Commentary provided by Chad Burlet of Third Street AG Investments
We’re more than three months past the Russian invasion of Ukraine. Yet, developments in the Black Sea and countries’ reactions to these developments continue to dominate our markets daily. The loss of Ukrainian sunseeds and sunoil prompted Indonesia to ban palm exports. The loss of Ukrainian wheat prompted India to first accelerate and then ban wheat exports. Higher world prices have prompted importing countries to reduce or eliminate import duties on all types of agricultural products and to increase their forward ownership.
The newest chapter of this saga has focused on efforts to get Russia to agree to allow Ukrainian agricultural exports to resume. Headline risk is at an all-time high as Putin is alternately reported to be ‘agreeable’ and ‘completely unreasonable.’ Turkey and the United Nations are working vigorously to find a solution, and reports of those efforts helped our markets close on a bearish note.
Chicago wheat futures traveled a great distance during May. After setting their lows on the first trading day, they rallied $2.50/bushel into the middle of the month and then broke $2/bushel in the final two weeks. We were locked down the 70-cent daily price limit in July futures today, which left us 32 cents higher for the month.
July soybean futures had a much smaller trading range than July wheat and ended the month virtually unchanged, but those statistics mask a tumultuous month in the oilseed complex. On April 28, July Board Crush settled at $2.14/bushel, a new contract high. Today July Crush settled at $0.86/bushel, a new contract low. Soymeal was down 4% for the month, and soyoil was down 7.4%.
Despite gaining more than a dollar per bushel on the products, July soybeans had a disastrous final day of the month. In the wee hours of this morning, July futures traded to a new contract high of $17.49¼. Eleven hours later, prices had dropped 75 cents en route to a net loss on the day of 49 cents. That sequence of events, including the settlement well below Friday’s low, constitutes a key reversal, a very bearish technical signal.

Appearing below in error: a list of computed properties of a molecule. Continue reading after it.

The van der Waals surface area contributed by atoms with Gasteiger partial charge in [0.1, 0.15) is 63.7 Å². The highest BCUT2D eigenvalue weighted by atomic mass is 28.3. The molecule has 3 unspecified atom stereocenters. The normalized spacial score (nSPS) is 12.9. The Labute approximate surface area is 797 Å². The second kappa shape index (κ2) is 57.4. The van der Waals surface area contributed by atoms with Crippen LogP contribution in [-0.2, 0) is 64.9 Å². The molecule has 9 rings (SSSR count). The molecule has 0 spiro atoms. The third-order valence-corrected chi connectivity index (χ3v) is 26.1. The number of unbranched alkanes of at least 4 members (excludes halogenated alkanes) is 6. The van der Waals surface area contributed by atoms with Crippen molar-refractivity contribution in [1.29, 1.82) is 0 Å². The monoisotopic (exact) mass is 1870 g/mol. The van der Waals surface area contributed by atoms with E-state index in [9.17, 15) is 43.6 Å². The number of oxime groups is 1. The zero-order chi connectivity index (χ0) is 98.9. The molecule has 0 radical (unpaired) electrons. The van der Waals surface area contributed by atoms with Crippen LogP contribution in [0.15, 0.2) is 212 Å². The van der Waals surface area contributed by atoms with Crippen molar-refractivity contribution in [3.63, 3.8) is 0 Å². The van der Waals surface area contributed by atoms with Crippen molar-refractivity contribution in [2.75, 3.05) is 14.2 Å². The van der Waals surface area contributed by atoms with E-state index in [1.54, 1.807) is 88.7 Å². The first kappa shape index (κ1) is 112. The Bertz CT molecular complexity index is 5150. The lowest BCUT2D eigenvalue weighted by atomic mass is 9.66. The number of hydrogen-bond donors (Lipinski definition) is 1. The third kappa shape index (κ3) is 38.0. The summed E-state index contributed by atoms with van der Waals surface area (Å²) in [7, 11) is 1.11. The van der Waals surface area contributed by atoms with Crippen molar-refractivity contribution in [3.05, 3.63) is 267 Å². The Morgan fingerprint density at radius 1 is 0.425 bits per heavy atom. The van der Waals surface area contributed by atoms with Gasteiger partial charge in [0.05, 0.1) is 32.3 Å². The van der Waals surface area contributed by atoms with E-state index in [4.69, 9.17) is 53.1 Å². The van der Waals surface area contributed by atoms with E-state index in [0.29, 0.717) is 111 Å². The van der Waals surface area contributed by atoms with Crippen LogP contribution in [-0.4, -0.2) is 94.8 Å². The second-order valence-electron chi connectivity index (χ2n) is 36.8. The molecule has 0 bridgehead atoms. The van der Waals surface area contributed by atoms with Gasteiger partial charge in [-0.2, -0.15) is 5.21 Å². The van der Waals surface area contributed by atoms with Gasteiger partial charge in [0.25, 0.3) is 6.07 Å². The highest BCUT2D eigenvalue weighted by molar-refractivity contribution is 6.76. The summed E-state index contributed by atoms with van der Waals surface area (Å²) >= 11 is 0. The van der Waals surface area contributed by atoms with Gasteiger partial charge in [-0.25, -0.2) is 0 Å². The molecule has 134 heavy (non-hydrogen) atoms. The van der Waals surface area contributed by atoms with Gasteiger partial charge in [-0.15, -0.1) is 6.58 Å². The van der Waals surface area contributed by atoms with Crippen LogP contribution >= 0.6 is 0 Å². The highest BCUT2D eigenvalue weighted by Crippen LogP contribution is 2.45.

The loss of Ukrainian corn exports was the catalyst for a major change in world corn trade. In its May 19 Weekly Exports Sales Report, the USDA said that 50% of the previous week’s old crop corn sales and more than 90% of the new crop sales were to China. That day also brought a rumor that China had bought Brazilian corn. That rumor was viewed with skepticism because of the lack of a phytosanitary agreement between the two countries. Early the following week, the two countries announced they’d made just such an agreement, and that technical details were being worked out. It was a significant setback for the U.S., which had benefited significantly from Ukraine’s absence. Those weekly sales numbers were a testimony to China’s importance for the U.S., and Brazil will now compete for that business for the foreseeable future.
Domestically the lead story for the first half of the month was the slow start to spring planting. Cool, wet weather had delayed many areas, but both corn and soybeans are close to their five-year averages as we end the month. The eastern Dakotas and western Minnesota are the furthest behind areas, and last Friday, a leading consulting firm lowered their corn and spring wheat planting estimates by a million acres each. Their estimate of total U.S. acres that we will be prevented from planting is now five million, almost double their original estimate. The USDA is allowing acres leaving the CRP program to exit a year early without penalty, but none of those acres are available this spring.
As we look ahead, the Black Sea will remain the dominant variable for our markets, but growing weather for the U.S. and other key producing regions in the northern hemisphere will be a close second. Should a production problem arise, that concern will quickly move to the top of the list.
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